Then the soldiers of the governor took Jesus into the governor’s headquarters, and they gathered the whole battalion before him. And they stripped him . . .
And when they had crucified him, they divided his garments among them by casting lots.
—Matthew 27:27–28, 35
LOOK: Denis Sarazhin (Ukrainian, 1982–), Pantomime 6, 2015. Oil on canvas, 130 × 150 cm.
LISTEN: “They have stripped me of my garments,” Byzantine hymn in plagal second tone, chanted by Vassilis Hadjinicolaou [HT: Global Christian Worship]
This doxastikon (a type of hymn) is sung during the Orthros (Matins) of Great and Holy Friday, which is prayed on the night of Holy Thursday. Note that because they follow the Julian calendar rather than the Gregorian, Orthodox Christians celebrate Good Friday on April 30 this year (and Easter on May 2).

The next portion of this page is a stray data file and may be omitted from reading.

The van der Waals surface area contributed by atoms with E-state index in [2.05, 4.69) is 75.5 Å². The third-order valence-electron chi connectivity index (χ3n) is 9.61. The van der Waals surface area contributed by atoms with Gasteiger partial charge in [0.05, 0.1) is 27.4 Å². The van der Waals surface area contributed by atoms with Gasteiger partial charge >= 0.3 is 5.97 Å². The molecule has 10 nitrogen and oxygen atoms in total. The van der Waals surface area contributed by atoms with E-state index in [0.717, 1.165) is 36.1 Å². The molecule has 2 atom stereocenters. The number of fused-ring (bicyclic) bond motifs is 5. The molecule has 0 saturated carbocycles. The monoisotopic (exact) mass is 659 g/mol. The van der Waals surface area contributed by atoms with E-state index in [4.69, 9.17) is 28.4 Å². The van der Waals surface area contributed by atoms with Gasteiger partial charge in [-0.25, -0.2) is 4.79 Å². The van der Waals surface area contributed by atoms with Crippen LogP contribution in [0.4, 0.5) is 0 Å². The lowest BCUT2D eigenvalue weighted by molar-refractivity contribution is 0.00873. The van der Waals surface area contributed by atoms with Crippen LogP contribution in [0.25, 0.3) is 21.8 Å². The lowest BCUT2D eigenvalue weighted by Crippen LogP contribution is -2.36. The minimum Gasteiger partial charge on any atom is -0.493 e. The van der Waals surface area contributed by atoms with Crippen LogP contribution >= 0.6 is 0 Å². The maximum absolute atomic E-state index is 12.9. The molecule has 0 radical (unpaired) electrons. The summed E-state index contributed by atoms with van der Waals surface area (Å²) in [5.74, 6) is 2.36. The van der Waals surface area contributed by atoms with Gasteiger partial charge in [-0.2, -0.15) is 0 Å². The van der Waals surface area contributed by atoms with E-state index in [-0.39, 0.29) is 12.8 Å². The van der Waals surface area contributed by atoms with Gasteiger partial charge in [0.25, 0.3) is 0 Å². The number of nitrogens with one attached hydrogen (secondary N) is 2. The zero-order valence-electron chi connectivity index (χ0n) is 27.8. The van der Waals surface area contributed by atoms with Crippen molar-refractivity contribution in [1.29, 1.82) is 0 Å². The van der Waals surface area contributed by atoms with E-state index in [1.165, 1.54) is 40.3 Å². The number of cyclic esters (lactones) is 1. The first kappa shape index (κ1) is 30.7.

If you’re wondering where the (for me, uncomfortably) violent image in the last line comes from, it’s from Psalm 2:9 (cf. Rev. 19:15). Its insertion into the episode of Christ’s being mocked seems to me an odd choice, seeing as the whole passion narrative is about God the Son absorbing violence rather than enacting it, and we know from his issuance of forgiveness from the cross that he did not have a vengeful attitude toward his tormenters. I speak from outside the Orthodox tradition, though.
Otherwise I find this hymn very moving. Its first line is what inspired the image I chose—of numerous hands clawing at cloth. Nakedness is one of the many indignities Jesus faced on Good Friday; he was stripped, dressed parodically in purple, reclothed with his personal garments, and then stripped again before being crucified. As he hung dying, exposed to the public, the Roman soldiers gambled for his clothing, souvenirs from the high-profile execution. Again, the soldiers’ bestiality is reflected in Sarazhin’s painting.
For more songs for Holy Week, see the Art & Theology Holy Week Playlist.